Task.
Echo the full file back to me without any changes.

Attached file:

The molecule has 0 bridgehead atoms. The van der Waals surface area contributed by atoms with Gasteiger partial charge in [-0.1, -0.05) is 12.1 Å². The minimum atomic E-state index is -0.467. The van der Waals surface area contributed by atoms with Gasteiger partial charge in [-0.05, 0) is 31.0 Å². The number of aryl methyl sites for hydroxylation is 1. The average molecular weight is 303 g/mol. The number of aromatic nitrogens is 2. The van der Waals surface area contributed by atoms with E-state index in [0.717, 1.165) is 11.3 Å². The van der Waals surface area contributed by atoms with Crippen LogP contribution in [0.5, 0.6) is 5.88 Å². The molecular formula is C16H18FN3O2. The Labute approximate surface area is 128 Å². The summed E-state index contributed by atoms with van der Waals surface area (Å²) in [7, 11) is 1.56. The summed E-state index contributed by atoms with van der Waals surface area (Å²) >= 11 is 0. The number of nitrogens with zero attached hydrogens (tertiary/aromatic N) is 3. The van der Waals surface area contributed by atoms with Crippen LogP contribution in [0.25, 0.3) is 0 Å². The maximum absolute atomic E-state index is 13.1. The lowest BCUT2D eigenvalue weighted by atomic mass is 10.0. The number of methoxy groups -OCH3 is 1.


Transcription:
The molecule has 0 bridgehead atoms. The van der Waals surface area contributed by atoms with Gasteiger partial charge in [-0.1, -0.05) is 12.1 Å². The minimum atomic E-state index is -0.467. The van der Waals surface area contributed by atoms with Gasteiger partial charge in [-0.05, 0) is 31.0 Å². The number of aryl methyl sites for hydroxylation is 1. The average molecular weight is 303 g/mol. The number of aromatic nitrogens is 2. The van der Waals surface area contributed by atoms with E-state index in [0.717, 1.165) is 11.3 Å². The van der Waals surface area contributed by atoms with Crippen LogP contribution in [0.5, 0.6) is 5.88 Å². The molecular formula is C16H18FN3O2. The Labute approximate surface area is 128 Å². The summed E-state index contributed by atoms with van der Waals surface area (Å²) in [7, 11) is 1.56. The summed E-state index contributed by atoms with van der Waals surface area (Å²) >= 11 is 0. The number of nitrogens with zero attached hydrogens (tertiary/aromatic N) is 3. The van der Waals surface area contributed by atoms with Crippen LogP contribution in [0.25, 0.3) is 0 Å². The maximum absolute atomic E-state index is 13.1. The lowest BCUT2D eigenvalue weighted by atomic mass is 10.0. The number of methoxy groups -OCH3 is 1.